Hands-on: Nokia N1 tablet

Ever since Nokia announced the N1 tablet in November 2014, we had been dying for a dekko. And the opportunity came knocking at Mobile Workd Congress, early March.

Ever since Nokia and Microsoft parted ways, we were very interested to see what direction Nokia would take with regards to their consumer devices division. As device after device by Nokia with Windows inside kept bombing, we wondered about the alternate universe where Nokia phones would rock Android software... 

This is that universe...


Grey aluminium unibody design with rounded edges and the main camera on the top edge reminded us of another manufacturer who is known for this design: Apple. The N1 is available in Lava Grey or Natural Aluminium and we would forgive you for thinking it was an iPad mini 3 you were looking at first glance.

Thankfully the back is not of the shiny variety- it is matt, more sandblasted than grainy and has a very nice premium feel to it.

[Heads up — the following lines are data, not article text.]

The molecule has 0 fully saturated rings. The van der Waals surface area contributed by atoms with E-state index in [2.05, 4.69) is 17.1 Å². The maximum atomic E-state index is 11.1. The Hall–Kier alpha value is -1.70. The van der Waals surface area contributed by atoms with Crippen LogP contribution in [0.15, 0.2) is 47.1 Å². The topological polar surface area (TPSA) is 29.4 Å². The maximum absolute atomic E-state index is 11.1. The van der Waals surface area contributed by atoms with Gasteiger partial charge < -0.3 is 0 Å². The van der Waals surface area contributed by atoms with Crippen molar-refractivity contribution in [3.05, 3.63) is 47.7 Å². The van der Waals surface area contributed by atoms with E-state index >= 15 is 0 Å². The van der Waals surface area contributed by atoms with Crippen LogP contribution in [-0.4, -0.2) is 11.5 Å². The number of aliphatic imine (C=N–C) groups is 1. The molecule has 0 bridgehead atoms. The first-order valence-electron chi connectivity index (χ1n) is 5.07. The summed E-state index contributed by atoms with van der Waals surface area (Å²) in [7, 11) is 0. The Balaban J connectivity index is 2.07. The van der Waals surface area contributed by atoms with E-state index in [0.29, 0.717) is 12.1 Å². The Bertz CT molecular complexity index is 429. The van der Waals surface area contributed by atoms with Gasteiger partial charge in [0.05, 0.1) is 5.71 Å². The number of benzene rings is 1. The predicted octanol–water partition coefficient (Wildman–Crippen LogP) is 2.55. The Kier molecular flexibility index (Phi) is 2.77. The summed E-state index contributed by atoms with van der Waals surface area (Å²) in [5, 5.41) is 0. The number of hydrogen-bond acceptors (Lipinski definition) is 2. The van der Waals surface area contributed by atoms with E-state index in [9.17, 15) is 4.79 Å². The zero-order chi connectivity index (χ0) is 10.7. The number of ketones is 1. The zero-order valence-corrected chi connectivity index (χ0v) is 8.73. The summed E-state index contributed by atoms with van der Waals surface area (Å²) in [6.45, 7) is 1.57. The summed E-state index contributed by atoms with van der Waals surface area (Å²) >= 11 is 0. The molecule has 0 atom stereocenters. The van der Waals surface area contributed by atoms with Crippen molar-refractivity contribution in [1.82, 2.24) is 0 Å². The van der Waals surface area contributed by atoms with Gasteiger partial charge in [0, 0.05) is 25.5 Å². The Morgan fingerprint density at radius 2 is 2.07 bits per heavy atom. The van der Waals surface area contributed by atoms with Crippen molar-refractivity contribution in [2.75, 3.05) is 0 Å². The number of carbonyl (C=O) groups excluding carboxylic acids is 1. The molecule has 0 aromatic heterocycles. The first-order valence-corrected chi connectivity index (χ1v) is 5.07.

It is stock Android 5.0 Lollipop but with Nokia's Z Launcher UI overlay. A fabulous piece of intuitive technology, Z Launcher places apps on the home screen of the tablet based on what it 'thinks' you will need most. You can also scribble a letter on the screen for it to launch a search. Writing 'P' on the screen brought up a host of apps with the letter 'P' in them including Photos that I was after.

Also available from Google Play store todownload and use on other smartphones.


Nokia's slate packs a 5,300mAH battery that should be able to see you through a couple of days usage

Screen, display and other specs

With the same resolution as the iPad mini 3 at 2048X1536 pixels, the 8-inch tablet is powered by a 2.3GHz 64-bit Intel Atom processor with 2GB of RAM. The screen was bright and clear although it didnt quite have the same viewing angles that the Apple iPad mini 3 has.

For peace of mind, the glass is Gorilla Glass 3.


Currently the Nokia N1 is only sold in China but we were told there are chances it will come into UK markets. It retails for $249 (£160) there and if it does retain the same price tag for British markets, it will give Tesco Hudl 2 and other value tablets a run for their money.

Here's hoping it makes it to the UK.

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